The second way the protagonist is rendered uninteresting is that he engages in a lot of dialog. He “solves” story problems by… talking. It’s the same thing, basically, as a character ruminating about in his head. The only difference is the writer is delivering the same thing by having the character say those thoughts out loud. To another character. While dialog is part of action, that brand of dialog isn’t. This is a common fault of beginning screenwriters as well as novelists. Newer screenwriters, in particular, have bought into a myth that movies are mostly dialog. Plays are, but screenplays really aren’t. A successful movie works the same way as a successful novel. The audience wants to see the characters doing something. Sometimes, that “something” is dialog, but far less than many think. A movie that depends on heavy doses of dialog has a name. It’s called a “talking heads” movie. A novel that depends on heavy doses of dialog has a name as well. It’s called “unpublished.” Or, “self-published.”
A too-obvious Ducky cheapens the character.
Kurt Russell’s character Jack O’Neil in Stargate is suicidal because his young son killed himself accidentally with a pistol he left around the house. To make us care more about his otherwise unpleasant character, O’Neil delivers a small monologue to James Spader’s character Daniel Jackson. It is important to the picture that O’Neil is suicidal, but not why; and given O’Neil’s contempt for Daniel Jackson, it’s unlikely that he would open up to him about his guilt and shame. The emotional truth of the situation is that Daniel Jackson would never know why O’Neil is so willing to die. It might have been more emotionally truthful for the movie never to relay this information. But I wouldn’t be surprised if Kurt Russell wanted the audience to know that his character had a good reason for being such a bastard. Actors want you to have sympathy for them.
A good example of a Ducky that never comes up is Thelma and Louise. It becomes clear over the course of the movie that something terrible happened to Louise (Susan Sarandon) in Texas; that’s why the two women take the long way around to the Mexican border. You begin to realize that she must have been raped in Texas, and then disbelieved in court. That she probably shot her attacker which was why she ended up in jail. But Louise never says anything explicit about it in the movie, and that makes her backstory all the stronger. It’s only delivered via hints. And, the first hint doesn’t even appear until more than a third of the way into the movie.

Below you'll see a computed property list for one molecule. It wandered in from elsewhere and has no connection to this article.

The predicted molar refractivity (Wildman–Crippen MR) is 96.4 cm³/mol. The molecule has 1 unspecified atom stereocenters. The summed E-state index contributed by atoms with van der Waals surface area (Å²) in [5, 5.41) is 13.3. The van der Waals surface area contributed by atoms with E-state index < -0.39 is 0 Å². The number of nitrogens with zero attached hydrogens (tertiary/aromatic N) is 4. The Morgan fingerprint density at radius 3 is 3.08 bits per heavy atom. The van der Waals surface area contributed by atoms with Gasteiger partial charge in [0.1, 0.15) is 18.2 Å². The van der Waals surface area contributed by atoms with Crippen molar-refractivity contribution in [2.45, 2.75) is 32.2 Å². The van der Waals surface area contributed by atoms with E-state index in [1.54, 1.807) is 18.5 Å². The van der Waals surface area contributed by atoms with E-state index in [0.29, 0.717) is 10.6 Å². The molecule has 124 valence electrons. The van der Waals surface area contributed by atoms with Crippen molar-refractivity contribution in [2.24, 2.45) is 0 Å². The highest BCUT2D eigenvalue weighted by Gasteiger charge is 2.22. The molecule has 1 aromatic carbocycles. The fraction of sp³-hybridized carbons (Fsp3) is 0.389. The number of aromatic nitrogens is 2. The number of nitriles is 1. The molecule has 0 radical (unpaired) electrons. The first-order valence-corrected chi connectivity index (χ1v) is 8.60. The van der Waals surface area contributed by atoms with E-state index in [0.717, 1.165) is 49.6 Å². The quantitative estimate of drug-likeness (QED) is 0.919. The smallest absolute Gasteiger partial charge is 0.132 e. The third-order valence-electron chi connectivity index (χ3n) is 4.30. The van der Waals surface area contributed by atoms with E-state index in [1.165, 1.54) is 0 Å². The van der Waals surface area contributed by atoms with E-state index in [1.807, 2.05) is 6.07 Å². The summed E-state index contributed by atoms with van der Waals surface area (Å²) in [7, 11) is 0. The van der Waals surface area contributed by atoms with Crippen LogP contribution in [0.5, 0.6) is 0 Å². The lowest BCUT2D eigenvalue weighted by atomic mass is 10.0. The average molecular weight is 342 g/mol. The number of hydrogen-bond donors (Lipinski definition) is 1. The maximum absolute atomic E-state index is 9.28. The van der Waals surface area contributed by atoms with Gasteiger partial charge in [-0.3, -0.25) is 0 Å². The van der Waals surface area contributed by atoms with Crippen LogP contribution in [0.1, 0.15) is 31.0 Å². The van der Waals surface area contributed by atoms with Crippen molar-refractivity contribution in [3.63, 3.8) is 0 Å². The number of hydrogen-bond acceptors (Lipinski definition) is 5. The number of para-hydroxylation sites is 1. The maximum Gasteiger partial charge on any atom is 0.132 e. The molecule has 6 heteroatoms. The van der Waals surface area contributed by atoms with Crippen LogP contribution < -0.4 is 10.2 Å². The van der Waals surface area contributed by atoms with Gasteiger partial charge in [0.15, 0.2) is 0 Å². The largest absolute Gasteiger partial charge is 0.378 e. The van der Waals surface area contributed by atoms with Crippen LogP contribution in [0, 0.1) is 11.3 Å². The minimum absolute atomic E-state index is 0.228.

If development execs are asking you for the Ducky, the screenplay isn’t working for them. Don’t give them the Ducky, but do focus your scenes so they show the character.
Go through your script again, scene by scene, and make sure that every time the hero acts, it shows us who he is.
Make sure you communicate how he feels about what he’s doing, and give him a fresh way of doing it, one someone else wouldn’t have… If an agent or an editor gives you the same note, use the same strategy for making the protagonist interesting—one the reader will want to follow. Not to see his brilliant and riveting thoughts… but to see how he struggles against huge odds to gain his objective. And in original ways. Then, you’ll have an interesting character.
Sidney Lumet said:
In the early days of television, when the kitchen sink school of realism held sway, we always reached a point where we explained the character. Around two-thirds of the way through, someone articulated the psychological truth that made the character the person he was. [Paddy] Chayefsky and I used to call this The Rubber Ducky School of Drama: ‘Someone once took his rubber ducky away from him, and that’s why he’s a deranged killer.’ That was the fashion then, and with many producers and studios it still is.
I always try to eliminate the rubber-ducky explanations. A character should be clear from his present actions. And his behavior as the picture goes on should reveal the psychological motivations. If the writer has to state the reasons, something’s wrong in the way the character has been written.
The same principles apply to memoir. A memoir that is based mostly on the author’s own Rubber Ducky, is one that is probably going to end up largely a victim story. Unfortunately, those are pretty much over. That becomes a ‘me’ story and we’re not much interested in those these days.
Create your characters in the ‘present’ of your story. Give him or her a compelling problem and put obstacles in their path and give them really cool and interesting (and unexpected) ways to overcome those obstacles.
Keep out of their heads as much as possible. Not entirely—just less than you might be tempted to. Not as much going on in there as you might think…
Hope this helps!